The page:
New ISIS Spokesman Ramps Up Calls For Lone Wolf Attacks

In the wake of the campaign to retake Mosul, the terror group is calling for individuals to attack where they live

Illustration: R. A. Di Ieso
Dec 05, 2016 at 11:06 AM ET

The Islamic State introduced its new spokesman, Abu Hassan al-Muhajir, in an audio message on Monday — and he wasted no time calling for bloodshed around the world in the terror group’s name.

The 24-minute clip, released on the terror group’s Furqan Media group, was shared on social media channels used by ISIS. The spokesman, Al-Muhajir, urged ISIS “soldiers and supporters around the world” to ramp up their “blessed operations” inside their countries. “Attack them inside their houses, markets, roads, and clubs and burn the land under their feet,” he says, referring to the citizens of countries outside ISIS’ control.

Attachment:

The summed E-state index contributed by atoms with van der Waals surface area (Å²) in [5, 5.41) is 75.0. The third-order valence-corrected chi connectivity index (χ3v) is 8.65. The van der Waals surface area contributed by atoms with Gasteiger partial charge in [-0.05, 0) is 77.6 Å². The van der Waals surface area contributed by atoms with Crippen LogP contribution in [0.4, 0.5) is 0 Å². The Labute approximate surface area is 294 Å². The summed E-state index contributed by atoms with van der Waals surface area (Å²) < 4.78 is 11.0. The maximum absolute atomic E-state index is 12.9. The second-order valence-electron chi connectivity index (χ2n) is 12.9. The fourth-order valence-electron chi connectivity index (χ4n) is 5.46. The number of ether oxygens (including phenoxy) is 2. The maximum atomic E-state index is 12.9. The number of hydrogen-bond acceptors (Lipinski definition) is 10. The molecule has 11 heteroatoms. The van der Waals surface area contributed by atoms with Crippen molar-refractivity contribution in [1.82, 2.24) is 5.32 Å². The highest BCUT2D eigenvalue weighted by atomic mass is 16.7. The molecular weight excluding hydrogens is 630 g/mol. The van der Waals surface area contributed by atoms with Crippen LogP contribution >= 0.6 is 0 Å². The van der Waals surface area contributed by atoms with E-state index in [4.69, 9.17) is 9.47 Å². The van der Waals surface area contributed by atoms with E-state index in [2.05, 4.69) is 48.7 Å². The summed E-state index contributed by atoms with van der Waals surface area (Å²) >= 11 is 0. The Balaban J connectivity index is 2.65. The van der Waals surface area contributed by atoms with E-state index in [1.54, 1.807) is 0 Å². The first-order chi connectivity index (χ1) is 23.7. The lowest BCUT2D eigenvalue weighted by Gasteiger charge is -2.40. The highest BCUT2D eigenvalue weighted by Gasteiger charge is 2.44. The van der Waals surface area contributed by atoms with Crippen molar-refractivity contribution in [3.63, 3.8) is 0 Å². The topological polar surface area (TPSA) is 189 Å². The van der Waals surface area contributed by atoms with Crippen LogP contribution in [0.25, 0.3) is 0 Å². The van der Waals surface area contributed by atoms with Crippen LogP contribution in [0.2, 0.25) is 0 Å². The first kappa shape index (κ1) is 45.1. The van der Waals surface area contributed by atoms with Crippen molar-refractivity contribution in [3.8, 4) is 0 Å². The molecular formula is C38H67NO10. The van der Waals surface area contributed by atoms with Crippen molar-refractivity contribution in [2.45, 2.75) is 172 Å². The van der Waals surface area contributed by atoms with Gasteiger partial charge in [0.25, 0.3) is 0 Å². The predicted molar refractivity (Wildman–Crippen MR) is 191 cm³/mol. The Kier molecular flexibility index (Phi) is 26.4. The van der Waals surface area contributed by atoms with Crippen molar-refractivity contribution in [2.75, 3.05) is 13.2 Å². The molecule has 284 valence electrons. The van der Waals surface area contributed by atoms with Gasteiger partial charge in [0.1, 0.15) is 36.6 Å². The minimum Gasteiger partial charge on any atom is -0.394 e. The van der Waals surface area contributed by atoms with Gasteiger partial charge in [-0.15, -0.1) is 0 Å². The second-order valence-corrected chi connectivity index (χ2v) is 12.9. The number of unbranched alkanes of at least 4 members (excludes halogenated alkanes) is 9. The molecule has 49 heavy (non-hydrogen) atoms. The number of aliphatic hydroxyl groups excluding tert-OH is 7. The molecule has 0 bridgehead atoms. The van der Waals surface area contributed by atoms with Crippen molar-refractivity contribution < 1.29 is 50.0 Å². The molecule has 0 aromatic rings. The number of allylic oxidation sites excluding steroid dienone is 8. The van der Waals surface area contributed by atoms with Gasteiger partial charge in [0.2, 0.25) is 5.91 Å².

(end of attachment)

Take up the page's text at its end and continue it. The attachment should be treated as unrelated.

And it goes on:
Last week, The ISIS-linked Amaq News Agency has claimed responsibility for the car and knife at Ohio State University that injured 11 people — although it’s not clear the group had any role in planning or directing the attack.

The Iraqi military is currently engaged in an operation to retake the ISIS-held city of Mosul, one of the terror group’s major remaining territorial strongholds. Al-Muhajir called the offensive “unprecedented” and suggested that ISIS will continue directing lone wolf-style attacks around the world, even as their land holdings are under attack. U.S. Defense Secretary Ash Carter said Monday that he believes the U.S.-supported Iraqi mission could retake the city before Donald Trump takes office.

The previous ISIS spokesperson, Abu Muhammad al-Adnani, a leading figure inside the terror organization, was killed by a U.S airstrike near Aleppo in Syria this August.

Around 100,000 Iraqi soldiers, along with Kurdish Peshmerga security forces and Iranian-backed Shiite militias, are engaged in the fight for Mosul, which began nearly two months ago. The Islamic State has held the city since summer 2014.

ISIS fighters hit back against Iraqi forces in the last two days, exploiting cloudy skies which disrupted U.S.-led air support, Reuters reported. The Jihadi militants carried out a series of attacks against the elite Iraqi troops spearheading the offensive in eastern Mosul, and attacked security forces to the south and west of Mosul.